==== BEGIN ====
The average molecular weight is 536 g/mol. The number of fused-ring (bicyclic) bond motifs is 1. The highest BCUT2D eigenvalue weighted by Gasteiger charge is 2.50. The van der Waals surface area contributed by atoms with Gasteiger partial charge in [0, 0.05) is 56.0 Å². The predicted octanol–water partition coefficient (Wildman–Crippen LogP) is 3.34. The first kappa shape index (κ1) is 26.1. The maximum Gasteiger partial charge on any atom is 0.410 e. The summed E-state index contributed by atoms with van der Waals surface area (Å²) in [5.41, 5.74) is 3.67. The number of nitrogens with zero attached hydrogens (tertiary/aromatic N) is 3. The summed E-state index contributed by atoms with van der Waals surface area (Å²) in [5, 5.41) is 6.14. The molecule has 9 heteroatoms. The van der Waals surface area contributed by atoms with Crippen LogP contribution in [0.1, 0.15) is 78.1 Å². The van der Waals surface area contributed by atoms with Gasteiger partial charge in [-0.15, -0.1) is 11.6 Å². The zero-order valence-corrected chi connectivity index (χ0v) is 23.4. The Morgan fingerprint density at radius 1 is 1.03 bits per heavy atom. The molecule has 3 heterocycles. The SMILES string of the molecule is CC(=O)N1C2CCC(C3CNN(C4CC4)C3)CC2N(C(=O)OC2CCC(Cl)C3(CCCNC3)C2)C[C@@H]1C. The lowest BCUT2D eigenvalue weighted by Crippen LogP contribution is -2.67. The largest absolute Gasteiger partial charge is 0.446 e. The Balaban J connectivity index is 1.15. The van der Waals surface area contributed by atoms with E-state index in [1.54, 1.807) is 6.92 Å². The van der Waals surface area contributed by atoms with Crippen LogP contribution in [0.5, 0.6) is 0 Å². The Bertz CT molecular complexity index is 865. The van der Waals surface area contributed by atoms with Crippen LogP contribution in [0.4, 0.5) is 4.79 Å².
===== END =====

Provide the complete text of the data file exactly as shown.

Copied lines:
The average molecular weight is 536 g/mol. The number of fused-ring (bicyclic) bond motifs is 1. The highest BCUT2D eigenvalue weighted by Gasteiger charge is 2.50. The van der Waals surface area contributed by atoms with Gasteiger partial charge in [0, 0.05) is 56.0 Å². The predicted octanol–water partition coefficient (Wildman–Crippen LogP) is 3.34. The first kappa shape index (κ1) is 26.1. The maximum Gasteiger partial charge on any atom is 0.410 e. The summed E-state index contributed by atoms with van der Waals surface area (Å²) in [5.41, 5.74) is 3.67. The number of nitrogens with zero attached hydrogens (tertiary/aromatic N) is 3. The summed E-state index contributed by atoms with van der Waals surface area (Å²) in [5, 5.41) is 6.14. The molecule has 9 heteroatoms. The van der Waals surface area contributed by atoms with Crippen LogP contribution in [0.1, 0.15) is 78.1 Å². The van der Waals surface area contributed by atoms with Gasteiger partial charge in [-0.15, -0.1) is 11.6 Å². The zero-order valence-corrected chi connectivity index (χ0v) is 23.4. The Morgan fingerprint density at radius 1 is 1.03 bits per heavy atom. The molecule has 3 heterocycles. The SMILES string of the molecule is CC(=O)N1C2CCC(C3CNN(C4CC4)C3)CC2N(C(=O)OC2CCC(Cl)C3(CCCNC3)C2)C[C@@H]1C. The lowest BCUT2D eigenvalue weighted by Crippen LogP contribution is -2.67. The largest absolute Gasteiger partial charge is 0.446 e. The Balaban J connectivity index is 1.15. The van der Waals surface area contributed by atoms with E-state index in [1.54, 1.807) is 6.92 Å². The van der Waals surface area contributed by atoms with Crippen LogP contribution in [0.5, 0.6) is 0 Å². The Bertz CT molecular complexity index is 865. The van der Waals surface area contributed by atoms with Crippen LogP contribution in [0.4, 0.5) is 4.79 Å².